I am like many people. I am arrive to work in the dark and I return home in the dark. This is magnified by occupying an office with no windows, followed by coaching figure skating in an arena with no windows. In the past few years I have noticed that I have responded to the lack of daylight in one or all of three ways; I get lethargic, I am tired and I gain weight.
While, on the subject of daylight hours I thought I might do some calculating. I want to know how many sunlight hours am I actually missing out on? Ticker, ticker…computing. “What?” I am flabbergasted to see that from beginning November to Mid-March when we have time change I am only seeing about an hour of sunlight per day, Monday-Friday. No wonder I can’t get going my body is still thinking that it is sleeping.
How many hours of daylight are you getting? Why is it important?
It seems that light that hits our retina send messages to the hypothalamus (the part of the brain responsible for sleep, appetite, sex drive, mood and activity. When there is not enough light these functions tend to slow down and/or gradually stop. Melatonin levels are also affected by natural light and affect our urge to sleep. These changes in the brain can result in symptoms that include tiredness, lethargy, intense carbohydrates craving, social withdrawal and depressed mood. In extreme cases individuals can suffer from Seasonal Affective Disorder during this time of year. Seasonal Affective Disorder is a seasonal depression where people with normal mental health throughout the year experience depressive symptoms in the winter or summer months.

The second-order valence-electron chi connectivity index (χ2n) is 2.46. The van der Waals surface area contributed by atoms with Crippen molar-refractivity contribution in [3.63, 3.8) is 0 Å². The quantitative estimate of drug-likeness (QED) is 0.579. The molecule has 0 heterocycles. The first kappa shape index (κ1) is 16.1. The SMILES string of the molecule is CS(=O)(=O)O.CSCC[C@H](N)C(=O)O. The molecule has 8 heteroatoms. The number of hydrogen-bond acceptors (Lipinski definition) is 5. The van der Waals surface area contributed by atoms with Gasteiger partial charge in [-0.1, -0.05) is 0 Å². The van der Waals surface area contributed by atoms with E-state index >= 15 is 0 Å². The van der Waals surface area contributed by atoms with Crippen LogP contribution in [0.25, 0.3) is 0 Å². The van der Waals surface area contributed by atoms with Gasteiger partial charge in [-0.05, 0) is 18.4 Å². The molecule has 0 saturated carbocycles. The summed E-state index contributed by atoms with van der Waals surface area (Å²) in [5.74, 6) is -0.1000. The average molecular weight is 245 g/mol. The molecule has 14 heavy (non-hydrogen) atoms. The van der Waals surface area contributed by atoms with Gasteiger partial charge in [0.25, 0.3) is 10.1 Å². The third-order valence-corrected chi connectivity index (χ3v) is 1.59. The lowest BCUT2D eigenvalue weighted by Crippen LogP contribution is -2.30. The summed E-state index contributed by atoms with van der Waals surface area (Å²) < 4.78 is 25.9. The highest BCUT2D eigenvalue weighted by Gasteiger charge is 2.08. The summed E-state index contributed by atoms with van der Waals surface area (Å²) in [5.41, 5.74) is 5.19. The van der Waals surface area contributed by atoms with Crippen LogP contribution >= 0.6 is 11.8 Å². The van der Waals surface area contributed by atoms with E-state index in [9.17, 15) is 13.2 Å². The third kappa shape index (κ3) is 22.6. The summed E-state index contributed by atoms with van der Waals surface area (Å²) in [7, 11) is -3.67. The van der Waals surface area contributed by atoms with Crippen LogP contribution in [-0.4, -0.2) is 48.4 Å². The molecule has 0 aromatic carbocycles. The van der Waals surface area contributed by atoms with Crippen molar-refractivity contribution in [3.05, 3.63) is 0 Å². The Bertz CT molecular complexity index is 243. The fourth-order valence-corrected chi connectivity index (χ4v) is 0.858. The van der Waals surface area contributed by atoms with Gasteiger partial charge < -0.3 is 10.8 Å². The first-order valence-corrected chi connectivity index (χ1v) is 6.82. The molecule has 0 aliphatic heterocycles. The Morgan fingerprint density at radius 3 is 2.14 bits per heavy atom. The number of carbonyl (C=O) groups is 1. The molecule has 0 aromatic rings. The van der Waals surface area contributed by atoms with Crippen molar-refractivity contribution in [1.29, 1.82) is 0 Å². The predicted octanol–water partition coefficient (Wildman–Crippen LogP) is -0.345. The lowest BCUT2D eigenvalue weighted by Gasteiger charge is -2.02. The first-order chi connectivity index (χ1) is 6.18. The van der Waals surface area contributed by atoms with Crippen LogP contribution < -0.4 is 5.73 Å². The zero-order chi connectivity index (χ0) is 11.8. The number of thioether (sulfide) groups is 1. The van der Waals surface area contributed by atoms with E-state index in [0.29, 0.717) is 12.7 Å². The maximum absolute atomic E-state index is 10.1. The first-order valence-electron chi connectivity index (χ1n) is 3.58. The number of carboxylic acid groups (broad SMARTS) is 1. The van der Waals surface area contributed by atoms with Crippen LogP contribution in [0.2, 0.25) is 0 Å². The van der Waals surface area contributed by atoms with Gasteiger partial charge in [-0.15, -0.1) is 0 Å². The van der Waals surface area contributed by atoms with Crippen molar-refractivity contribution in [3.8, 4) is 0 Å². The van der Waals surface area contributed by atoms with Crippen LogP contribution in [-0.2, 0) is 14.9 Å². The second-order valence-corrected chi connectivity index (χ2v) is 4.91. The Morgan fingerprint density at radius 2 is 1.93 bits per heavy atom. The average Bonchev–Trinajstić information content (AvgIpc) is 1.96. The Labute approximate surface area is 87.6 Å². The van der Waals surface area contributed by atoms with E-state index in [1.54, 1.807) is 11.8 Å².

Although I understand that prolonged darkness is part in parcel to being a Canuck but come on, Monday’s are already bad enough- am I right?
Perhaps the schools have had it right all along. Maybe we should be scheduling break time that is broken in to two parts: indoor snack time and outdoor fun time. I am trying to make some lifestyle changes that encourage me to be outside in the daylight for longer periods of time like: taking a periodic walks around the school and embracing outdoor winter activities.
My brother-in-law has turned to technology to help cope with his lethargy. He is using a sunrise alarm clock sort-of-thing. This clock is a special light that slowly brightens in the morning, thereby waking you up like a sunrise. Another thing I have read about is phototherapy or light therapy. This is where an individual sit in front of a specialized light of a period of time.
Whatever your choice it is important to not let Old Man Winter lock you inside and make efforts to get outside and soak up the sun.